South Asia seems to be lagging behind, even though enormous progress has been made in the past decade. Although it may be too much to refer to these phenomena as a “digital divide”, there certainly is still a large technological gap between the high-income countries and South and East Asia.

The ability of a country to develop the economy while improving environmental quality depends, among others, on the government finances and the funds available for rural development programs. Further government revenues, expressed as % of GDP, are relatively low in South and East Asia, well below the world average. In addition, many countries in South Asia are faced with high interest payments on current debts (of the order of 32% of current revenues), which further limits funds available for rural and other development programs. In addition, political tension and violence in the region results in high military expenditures in South and, in particular, East Asia, well above the world average.

It is unfortunate that the end of the cold war has not triggered a worldwide concerted effort to eradicate poverty and to implement the Universal Declaration of Human Rights, including articles pertaining to good governance and democracy. The concept that globalization and free market principles would eradicate poverty has not been proven successful in reality: absolute poverty has declined in many areas, but the gap between rich and poor countries, and between rich and poor people in low- and middle-income countries has increased in many countries. It thus seems that globalization and free market principles have to be supplemented by international efforts in concert with national government policies and programmes aimed at alleviating poverty, empowering women and weaker sections of the society, and protecting the environment. There do not seem to be universally accepted definitions for terms such as “good governance” and thus it may even be more difficult to agree on ways to measure such phenomena in practice. Nevertheless, the concept of “good governance” seems important for governments to be effective in implementing policies aimed at sustainable development and poverty alleviation. One effort to measure an important aspect of “good governance” is “the corruption perceptions index” , which refers to the levels of perceived corruption in government and public administration and is published annually by Transparency International (www.transparency.org). Although the significance of this parameter and the associated ratings are, obviously, not universally accepted, it is rather unfortunate that all countries surveyed in the South and East Asian regions (Table 2) score 5.0 or less on a scale of 10 (lowest level of perceived corruption) to 0 (highest level of perceived corruption). Whatever the significance of these data may be, it is unlikely that low scores on the CPI scale will help to increase the efficiency and effectiveness of central government programmes aimed at poverty alleviation.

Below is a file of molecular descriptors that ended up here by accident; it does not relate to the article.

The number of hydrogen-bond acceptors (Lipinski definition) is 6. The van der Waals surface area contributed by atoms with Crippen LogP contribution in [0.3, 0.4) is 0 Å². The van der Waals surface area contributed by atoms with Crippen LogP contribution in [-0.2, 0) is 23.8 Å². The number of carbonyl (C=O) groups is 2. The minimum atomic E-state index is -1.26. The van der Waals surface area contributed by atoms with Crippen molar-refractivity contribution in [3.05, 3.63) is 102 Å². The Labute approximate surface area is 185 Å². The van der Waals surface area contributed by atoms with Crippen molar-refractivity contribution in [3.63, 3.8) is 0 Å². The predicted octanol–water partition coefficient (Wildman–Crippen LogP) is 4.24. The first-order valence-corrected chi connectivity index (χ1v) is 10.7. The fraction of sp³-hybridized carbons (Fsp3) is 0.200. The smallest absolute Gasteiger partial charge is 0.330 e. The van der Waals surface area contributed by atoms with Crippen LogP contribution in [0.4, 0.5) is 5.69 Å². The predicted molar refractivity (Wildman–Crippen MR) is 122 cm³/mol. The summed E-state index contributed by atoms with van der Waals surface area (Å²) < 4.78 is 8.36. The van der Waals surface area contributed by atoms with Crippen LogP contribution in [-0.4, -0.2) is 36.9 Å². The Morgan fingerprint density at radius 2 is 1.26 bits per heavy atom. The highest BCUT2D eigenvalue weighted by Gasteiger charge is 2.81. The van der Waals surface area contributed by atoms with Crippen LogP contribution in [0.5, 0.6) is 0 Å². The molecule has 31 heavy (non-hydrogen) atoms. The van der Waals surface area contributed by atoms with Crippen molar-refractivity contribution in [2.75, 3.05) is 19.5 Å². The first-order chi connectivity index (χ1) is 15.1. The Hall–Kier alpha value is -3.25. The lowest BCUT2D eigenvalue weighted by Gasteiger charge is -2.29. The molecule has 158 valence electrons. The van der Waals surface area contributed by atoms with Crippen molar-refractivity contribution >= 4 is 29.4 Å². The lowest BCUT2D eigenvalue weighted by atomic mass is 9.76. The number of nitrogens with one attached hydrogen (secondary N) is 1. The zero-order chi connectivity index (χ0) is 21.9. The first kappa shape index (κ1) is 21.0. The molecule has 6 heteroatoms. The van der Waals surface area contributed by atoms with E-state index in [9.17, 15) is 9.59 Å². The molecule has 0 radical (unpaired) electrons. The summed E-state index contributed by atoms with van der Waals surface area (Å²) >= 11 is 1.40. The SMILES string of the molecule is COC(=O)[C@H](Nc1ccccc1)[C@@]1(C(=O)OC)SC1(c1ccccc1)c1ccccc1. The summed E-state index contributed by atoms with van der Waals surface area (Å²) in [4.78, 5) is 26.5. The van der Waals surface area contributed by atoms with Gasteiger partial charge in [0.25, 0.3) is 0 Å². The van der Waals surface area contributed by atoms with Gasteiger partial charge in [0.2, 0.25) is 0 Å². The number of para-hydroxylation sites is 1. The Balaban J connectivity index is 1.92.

Natural resources
To characterize the state of the natural resources in South and East Asia, three broad areas will be touched upon: land use and agriculture, freshwater resources, and forests and biodiversity.

Land Use
Arable land, as a percentage of total land area, has been fairly stable during the past 20 years (Table 2), and is much higher in South Asia (42.4%) than in East Asia (11.8%), reflecting relatively favorable terrain conditions and infrastructure development in South Asia, as well as high population densities and high demand for food. In much of East Asia, terrain conditions are less favorable (e.g., extensive mountain areas in China) or infrastructure is less developed and/or population densities are lower (e.g., Mongolia).

The per capita arable land has declined quite dramatically in South Asia, from 0.23 ha to 0.16, that is, by about 30% in 20 years. This clearly demonstrates that increased pressure on the land, as the same land area now has to feed a much higher population. The increased demand for food has largely been met by productivity increases per unit of arable land (and not by expanding the production area). Land under irrigation has increased in South Asia from 28.7 to 40.9% and fertilizer consumption has increased from 36 to 105 kg of nutrients per hectare. The increased availability of water and nutrients, in combination with improved land and crop management, access to markets, etcetera, has resulted in significant increases in productivity, e.g., cereal yield increased from 1.51 to 2.28 mt/ha, that is, by some 50% in 20 years.